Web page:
According to a recent MIT News article, their engineers have developed "smart sutures" that not only hold tissue in place but also detect inflammation and release drugs. The sutures are made from animal tissue coated with hydrogels that can be embedded with sensors, drugs, or cells that release therapeutic molecules. The team believes their sutures will be particularly useful for patients with Crohn's disease who undergo surgery to remove part of the intestine.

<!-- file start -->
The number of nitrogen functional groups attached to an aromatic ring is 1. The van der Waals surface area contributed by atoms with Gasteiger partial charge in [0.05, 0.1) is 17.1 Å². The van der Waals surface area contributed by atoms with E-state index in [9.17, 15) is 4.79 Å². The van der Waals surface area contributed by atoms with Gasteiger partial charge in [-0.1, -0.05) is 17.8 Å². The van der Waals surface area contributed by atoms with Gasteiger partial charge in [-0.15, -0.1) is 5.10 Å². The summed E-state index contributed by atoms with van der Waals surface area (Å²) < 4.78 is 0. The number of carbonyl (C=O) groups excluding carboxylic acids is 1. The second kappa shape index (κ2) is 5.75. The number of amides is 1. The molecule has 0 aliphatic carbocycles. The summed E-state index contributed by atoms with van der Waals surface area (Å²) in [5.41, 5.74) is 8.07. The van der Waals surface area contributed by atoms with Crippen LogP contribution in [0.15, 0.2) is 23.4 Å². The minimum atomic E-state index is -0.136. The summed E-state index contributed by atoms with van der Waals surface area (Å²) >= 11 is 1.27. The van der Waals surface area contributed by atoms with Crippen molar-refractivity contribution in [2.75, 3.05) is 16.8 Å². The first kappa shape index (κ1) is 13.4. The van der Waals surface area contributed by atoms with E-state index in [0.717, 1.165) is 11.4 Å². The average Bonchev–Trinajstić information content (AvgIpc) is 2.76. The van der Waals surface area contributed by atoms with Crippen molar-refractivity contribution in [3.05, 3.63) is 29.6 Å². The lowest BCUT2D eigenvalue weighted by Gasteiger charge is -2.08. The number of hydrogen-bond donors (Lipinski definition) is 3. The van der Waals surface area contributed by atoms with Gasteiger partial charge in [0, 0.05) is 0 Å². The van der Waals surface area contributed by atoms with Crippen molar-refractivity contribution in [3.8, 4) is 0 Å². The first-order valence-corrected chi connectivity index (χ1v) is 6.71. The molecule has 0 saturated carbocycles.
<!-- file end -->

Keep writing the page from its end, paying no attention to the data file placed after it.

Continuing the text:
The researchers tested the tensile strength of the sutures and found it comparable to commercially available catgut sutures that induce less of an immune response. The sutures are then coated with a layer of hydrogel that can carry microparticles for sensing inflammation, drugs such as dexamethasone and adalimumab for treating inflammatory bowel disease, or therapeutic cells like stem cells.